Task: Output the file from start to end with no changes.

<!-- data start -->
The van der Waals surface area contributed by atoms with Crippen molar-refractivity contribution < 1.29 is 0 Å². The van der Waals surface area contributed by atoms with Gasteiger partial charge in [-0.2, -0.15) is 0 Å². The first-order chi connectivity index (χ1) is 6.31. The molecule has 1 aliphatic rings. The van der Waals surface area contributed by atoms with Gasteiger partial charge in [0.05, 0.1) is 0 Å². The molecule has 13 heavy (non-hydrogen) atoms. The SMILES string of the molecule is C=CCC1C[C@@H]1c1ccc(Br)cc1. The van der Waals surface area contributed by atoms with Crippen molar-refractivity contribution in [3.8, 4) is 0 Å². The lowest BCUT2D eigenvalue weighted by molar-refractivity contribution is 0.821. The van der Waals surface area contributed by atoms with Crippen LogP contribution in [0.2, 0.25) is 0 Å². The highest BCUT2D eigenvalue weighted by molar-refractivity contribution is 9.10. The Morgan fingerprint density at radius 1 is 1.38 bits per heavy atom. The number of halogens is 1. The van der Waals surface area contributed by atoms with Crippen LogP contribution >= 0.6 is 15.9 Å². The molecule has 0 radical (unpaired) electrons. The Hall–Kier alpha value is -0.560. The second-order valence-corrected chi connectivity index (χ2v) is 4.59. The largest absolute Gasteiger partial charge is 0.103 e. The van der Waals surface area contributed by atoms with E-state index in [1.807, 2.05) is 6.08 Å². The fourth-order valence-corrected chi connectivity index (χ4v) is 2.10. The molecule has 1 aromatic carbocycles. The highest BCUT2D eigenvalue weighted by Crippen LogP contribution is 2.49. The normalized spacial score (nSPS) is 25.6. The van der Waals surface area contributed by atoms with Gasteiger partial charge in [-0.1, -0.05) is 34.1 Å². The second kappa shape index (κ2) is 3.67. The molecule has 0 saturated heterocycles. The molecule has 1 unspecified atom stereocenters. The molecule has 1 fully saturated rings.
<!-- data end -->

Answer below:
The van der Waals surface area contributed by atoms with Crippen molar-refractivity contribution < 1.29 is 0 Å². The van der Waals surface area contributed by atoms with Gasteiger partial charge in [-0.2, -0.15) is 0 Å². The first-order chi connectivity index (χ1) is 6.31. The molecule has 1 aliphatic rings. The van der Waals surface area contributed by atoms with Gasteiger partial charge in [0.05, 0.1) is 0 Å². The molecule has 13 heavy (non-hydrogen) atoms. The SMILES string of the molecule is C=CCC1C[C@@H]1c1ccc(Br)cc1. The van der Waals surface area contributed by atoms with Crippen molar-refractivity contribution in [3.8, 4) is 0 Å². The lowest BCUT2D eigenvalue weighted by molar-refractivity contribution is 0.821. The van der Waals surface area contributed by atoms with Crippen LogP contribution in [0.2, 0.25) is 0 Å². The highest BCUT2D eigenvalue weighted by molar-refractivity contribution is 9.10. The Morgan fingerprint density at radius 1 is 1.38 bits per heavy atom. The number of halogens is 1. The van der Waals surface area contributed by atoms with Crippen LogP contribution >= 0.6 is 15.9 Å². The molecule has 0 radical (unpaired) electrons. The Hall–Kier alpha value is -0.560. The second-order valence-corrected chi connectivity index (χ2v) is 4.59. The largest absolute Gasteiger partial charge is 0.103 e. The van der Waals surface area contributed by atoms with E-state index in [1.807, 2.05) is 6.08 Å². The fourth-order valence-corrected chi connectivity index (χ4v) is 2.10. The molecule has 1 aromatic carbocycles. The highest BCUT2D eigenvalue weighted by Crippen LogP contribution is 2.49. The normalized spacial score (nSPS) is 25.6. The van der Waals surface area contributed by atoms with Gasteiger partial charge in [-0.1, -0.05) is 34.1 Å². The second kappa shape index (κ2) is 3.67. The molecule has 0 saturated heterocycles. The molecule has 1 unspecified atom stereocenters. The molecule has 1 fully saturated rings.